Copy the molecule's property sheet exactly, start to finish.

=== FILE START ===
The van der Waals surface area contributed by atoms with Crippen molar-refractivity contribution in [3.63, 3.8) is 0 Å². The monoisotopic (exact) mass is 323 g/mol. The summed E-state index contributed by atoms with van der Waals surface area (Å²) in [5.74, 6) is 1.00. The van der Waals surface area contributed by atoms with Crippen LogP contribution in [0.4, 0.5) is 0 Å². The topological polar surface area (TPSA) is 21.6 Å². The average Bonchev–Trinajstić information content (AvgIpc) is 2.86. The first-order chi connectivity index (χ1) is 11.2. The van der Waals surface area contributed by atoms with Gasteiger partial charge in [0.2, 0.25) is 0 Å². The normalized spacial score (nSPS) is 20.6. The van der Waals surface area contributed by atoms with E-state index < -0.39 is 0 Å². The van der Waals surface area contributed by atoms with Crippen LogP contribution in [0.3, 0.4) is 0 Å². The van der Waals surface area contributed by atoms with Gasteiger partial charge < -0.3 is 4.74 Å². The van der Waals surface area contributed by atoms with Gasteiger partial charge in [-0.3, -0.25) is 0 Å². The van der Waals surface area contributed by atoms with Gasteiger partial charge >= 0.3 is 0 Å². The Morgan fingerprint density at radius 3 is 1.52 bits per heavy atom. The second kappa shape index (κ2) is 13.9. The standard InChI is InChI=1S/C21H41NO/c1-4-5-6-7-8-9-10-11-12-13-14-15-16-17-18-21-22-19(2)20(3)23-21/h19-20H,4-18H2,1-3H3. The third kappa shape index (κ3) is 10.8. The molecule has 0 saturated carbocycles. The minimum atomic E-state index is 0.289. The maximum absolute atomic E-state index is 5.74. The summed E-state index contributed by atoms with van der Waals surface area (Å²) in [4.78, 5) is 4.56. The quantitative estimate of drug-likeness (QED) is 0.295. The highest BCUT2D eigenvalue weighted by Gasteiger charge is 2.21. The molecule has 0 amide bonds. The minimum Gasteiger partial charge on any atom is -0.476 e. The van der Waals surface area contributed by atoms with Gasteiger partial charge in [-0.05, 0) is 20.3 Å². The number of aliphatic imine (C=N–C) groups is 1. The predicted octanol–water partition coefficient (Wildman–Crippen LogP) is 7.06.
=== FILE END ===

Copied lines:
The van der Waals surface area contributed by atoms with Crippen molar-refractivity contribution in [3.63, 3.8) is 0 Å². The monoisotopic (exact) mass is 323 g/mol. The summed E-state index contributed by atoms with van der Waals surface area (Å²) in [5.74, 6) is 1.00. The van der Waals surface area contributed by atoms with Crippen LogP contribution in [0.4, 0.5) is 0 Å². The topological polar surface area (TPSA) is 21.6 Å². The average Bonchev–Trinajstić information content (AvgIpc) is 2.86. The first-order chi connectivity index (χ1) is 11.2. The van der Waals surface area contributed by atoms with Gasteiger partial charge in [0.2, 0.25) is 0 Å². The normalized spacial score (nSPS) is 20.6. The van der Waals surface area contributed by atoms with E-state index < -0.39 is 0 Å². The van der Waals surface area contributed by atoms with Crippen LogP contribution in [0.3, 0.4) is 0 Å². The van der Waals surface area contributed by atoms with Gasteiger partial charge < -0.3 is 4.74 Å². The van der Waals surface area contributed by atoms with Gasteiger partial charge in [-0.3, -0.25) is 0 Å². The van der Waals surface area contributed by atoms with Gasteiger partial charge >= 0.3 is 0 Å². The Morgan fingerprint density at radius 3 is 1.52 bits per heavy atom. The second kappa shape index (κ2) is 13.9. The standard InChI is InChI=1S/C21H41NO/c1-4-5-6-7-8-9-10-11-12-13-14-15-16-17-18-21-22-19(2)20(3)23-21/h19-20H,4-18H2,1-3H3. The third kappa shape index (κ3) is 10.8. The molecule has 0 saturated carbocycles. The minimum atomic E-state index is 0.289. The maximum absolute atomic E-state index is 5.74. The summed E-state index contributed by atoms with van der Waals surface area (Å²) in [4.78, 5) is 4.56. The quantitative estimate of drug-likeness (QED) is 0.295. The highest BCUT2D eigenvalue weighted by Gasteiger charge is 2.21. The molecule has 0 amide bonds. The minimum Gasteiger partial charge on any atom is -0.476 e. The van der Waals surface area contributed by atoms with Gasteiger partial charge in [-0.05, 0) is 20.3 Å². The number of aliphatic imine (C=N–C) groups is 1. The predicted octanol–water partition coefficient (Wildman–Crippen LogP) is 7.06.